It's no DIY therapy, but the method shows promise for future therapy and will be tested in a wider group.
First peanuts, now eggs. Doctors have reversed allergies in some children and teens by giving them tiny daily doses of problem foods, gradually training their immune systems to accept them.
In the best test of this yet, about a dozen kids were able to overcome allergies to eggs, one of the most ubiquitous foods, lurking in everything from pasta and veggie burgers to mayonnaise and even marshmallows and vaccines. Some of the same doctors used a similar approach on several kids with peanut allergies a few years ago.
Don't try this yourself, though. It takes special products, a year or more and close supervision because severe reactions remain a risk, said doctors involved in the study, published in Thursday's New England Journal of Medicine.
"This experimental therapy can safely be done only by properly trained physicians," said Dr. Anthony Fauci, director of the National Institute of Allergy and Infectious Diseases.
It didn't work for everyone. But the results "really do show there is promise for future treatment" and should be tested now in a wider group, said the study's leader, Dr. A. Wesley Burks, pediatrics chief at the University of North Carolina, Chapel Hill.
More than 2 percent of young children have egg allergies, suffering wheezing and tight throats or even life-threatening reactions if they eat any egg, Burks said. Many will outgrow this by age 4 or 5, and more will by the time they are teenagers, but 10 to 20 percent never do. The big worry is that these kids will eat eggs as an ingredient in a food they don't realize contains them, and have a severe reaction. Training a child's immune system to tolerate even small amounts of egg to prevent this was the goal of the study.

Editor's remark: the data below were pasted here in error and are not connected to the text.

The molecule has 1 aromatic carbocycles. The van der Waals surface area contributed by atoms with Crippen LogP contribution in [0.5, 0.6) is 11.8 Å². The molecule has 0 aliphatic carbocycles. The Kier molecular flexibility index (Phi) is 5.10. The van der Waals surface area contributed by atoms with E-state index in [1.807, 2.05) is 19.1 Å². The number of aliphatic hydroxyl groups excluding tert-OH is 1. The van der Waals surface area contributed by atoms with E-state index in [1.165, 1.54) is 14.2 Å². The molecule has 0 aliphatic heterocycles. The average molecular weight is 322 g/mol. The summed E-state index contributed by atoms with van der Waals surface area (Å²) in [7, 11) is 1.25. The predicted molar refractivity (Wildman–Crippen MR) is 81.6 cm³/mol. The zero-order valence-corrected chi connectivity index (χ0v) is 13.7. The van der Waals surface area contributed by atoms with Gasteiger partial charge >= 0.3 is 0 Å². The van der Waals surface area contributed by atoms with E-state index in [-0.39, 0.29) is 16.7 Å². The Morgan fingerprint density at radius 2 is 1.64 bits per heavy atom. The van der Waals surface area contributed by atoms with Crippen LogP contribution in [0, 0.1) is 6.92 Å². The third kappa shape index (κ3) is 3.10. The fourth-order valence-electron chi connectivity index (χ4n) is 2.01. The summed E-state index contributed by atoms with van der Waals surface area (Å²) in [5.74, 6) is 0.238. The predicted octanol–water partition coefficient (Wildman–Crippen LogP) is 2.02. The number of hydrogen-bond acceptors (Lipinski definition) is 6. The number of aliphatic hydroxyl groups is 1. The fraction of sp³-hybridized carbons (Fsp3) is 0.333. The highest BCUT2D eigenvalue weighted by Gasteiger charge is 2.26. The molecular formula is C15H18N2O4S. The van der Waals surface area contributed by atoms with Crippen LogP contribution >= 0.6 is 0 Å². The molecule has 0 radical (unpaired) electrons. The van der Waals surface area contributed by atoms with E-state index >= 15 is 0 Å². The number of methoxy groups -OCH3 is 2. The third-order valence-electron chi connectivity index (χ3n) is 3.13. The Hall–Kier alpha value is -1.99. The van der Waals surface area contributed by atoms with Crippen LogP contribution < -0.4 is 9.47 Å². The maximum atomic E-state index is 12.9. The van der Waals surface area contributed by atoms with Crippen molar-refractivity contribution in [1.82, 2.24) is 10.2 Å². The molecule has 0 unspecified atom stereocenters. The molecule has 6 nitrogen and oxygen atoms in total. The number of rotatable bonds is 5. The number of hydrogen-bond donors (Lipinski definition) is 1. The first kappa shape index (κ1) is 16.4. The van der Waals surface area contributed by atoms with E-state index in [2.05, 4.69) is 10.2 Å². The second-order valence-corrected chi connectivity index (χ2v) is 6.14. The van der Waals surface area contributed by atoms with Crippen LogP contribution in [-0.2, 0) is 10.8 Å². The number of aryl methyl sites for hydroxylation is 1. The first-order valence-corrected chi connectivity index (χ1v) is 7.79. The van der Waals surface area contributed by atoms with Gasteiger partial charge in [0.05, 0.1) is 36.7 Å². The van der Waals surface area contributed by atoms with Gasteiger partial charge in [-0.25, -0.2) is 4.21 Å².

It enrolled 55 children ages 5 to 18. Forty were given tiny daily amounts of powdered egg white, the part that usually causes the allergy. The other 15 were given cornstarch -- a dummy treatment -- for comparison. The amounts were increased every two weeks until kids were eating about one third of an egg each day. They periodically went to their doctors to try eating eggs. They failed the test if a doctor could see any symptoms such as wheezing.
At about a year, none receiving the dummy treatment passed the egg challenge. Those on the egg white powder fared better. "At the end of the year, half of them passed. At the end of two years, 75 percent of them passed," Burks said.
Next, he tested to see if participants could maintain tolerance without the daily powder. Those who passed the second test stopped using the powder, avoided eggs for four to six weeks, then tried eating eggs again. Eleven of the 30 kids were able to do this with no problem.
It worked for Nicholas Redmond, 10, of Huntersville, N.C. Avoiding eggs has been "a huge problem," said his father, Chris Redmond. Now Nicholas has some egg nearly every day to maintain his tolerance, which his father finds terribly ironic. He said, "You spend 2 1/2 years avoiding eggs" and now have to make sure he gets some.